But before we dive into one of the Melvins’ most influential protege and leave the 80s behind, we need to take another brief detour into the decade’s industrial and no wave scenes, specifically Godflesh‘s milestone record Streetcleaner (1989). Though seemingly unrelated to sludge metal, both of these movements added some subtle sonic elements to sludge’s palette with their approaches to heaviness and atmosphere. Industrial bands like Big Black and Throbbing Gristle and no wave acts like Swans and (early) Sonic Youth added a certain edge and detail to the broader noise/noise rock template that would inform later sludge bands’ approach to songwriting, particularly those who transitioned the genre into atmospheric territory to create post-metal. Godflesh absorbed these musical happenings and added in the flavors of Black Sabbath, power electronics via Whitehouse and the unique, groovy post-punk of Killing Joke‘s self-titled 1980 debut. The result: Streetcleaner, an album that put industrial metal on the map while also creating the framework for post-metal titans like Isis.

Streetcleaner‘s direct influence on sludge is pretty obvious—the album’s crunching, methodical, downtuned riffing distilled their influences down to the heaviest common denominator. But it’s the band’s consuming use of effects, space and morbid melody that would make the album perhaps the earliest instance of atmospheric sludge metal. As with the Melvins, a wide variety of bands cite Godflesh as a key influence, some of whom operate outside the sphere of sludge. And when you’re listed as an icon by both Converge and Korn, chances are your music is interesting enough to warrant a listen.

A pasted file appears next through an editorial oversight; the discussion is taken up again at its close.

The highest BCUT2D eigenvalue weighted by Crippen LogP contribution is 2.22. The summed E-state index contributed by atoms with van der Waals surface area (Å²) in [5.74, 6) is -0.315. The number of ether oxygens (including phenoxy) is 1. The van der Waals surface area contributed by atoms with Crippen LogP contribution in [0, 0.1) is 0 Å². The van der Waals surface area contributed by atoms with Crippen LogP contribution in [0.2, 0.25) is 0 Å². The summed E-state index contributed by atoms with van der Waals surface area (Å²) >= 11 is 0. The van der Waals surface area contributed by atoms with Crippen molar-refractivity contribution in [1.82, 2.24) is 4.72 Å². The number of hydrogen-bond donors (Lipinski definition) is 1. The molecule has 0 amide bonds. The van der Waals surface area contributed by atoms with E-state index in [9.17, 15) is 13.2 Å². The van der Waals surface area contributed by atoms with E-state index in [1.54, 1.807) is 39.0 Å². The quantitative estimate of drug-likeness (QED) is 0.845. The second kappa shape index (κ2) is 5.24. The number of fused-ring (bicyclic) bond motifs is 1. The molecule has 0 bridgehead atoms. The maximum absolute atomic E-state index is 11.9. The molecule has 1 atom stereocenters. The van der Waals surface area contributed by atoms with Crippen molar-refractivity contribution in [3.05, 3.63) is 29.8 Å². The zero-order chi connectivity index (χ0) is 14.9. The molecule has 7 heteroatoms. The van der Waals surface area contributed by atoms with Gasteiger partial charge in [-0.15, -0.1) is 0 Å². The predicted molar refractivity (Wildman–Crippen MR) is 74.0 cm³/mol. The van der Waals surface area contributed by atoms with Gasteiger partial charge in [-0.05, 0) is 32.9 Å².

Neurosis – The Word as Law (1990)

When discussing Converge’s first few records, Kurt Ballou described them as albums most musicians get out of their system in their earlier projects before finally finding their footing in their current band. A similar sentiment applies to Neurosis, whose early years playing crossover thrash and punk often rank poorly among fans of the groundbreaking sludge and post-metal they’d go on to make during the bulk of their career. Still, if you haven’t heard The Word as Law before, it’s a worthwhile listen that adds the final bit of context needed to understand proto-sludge’s narrative.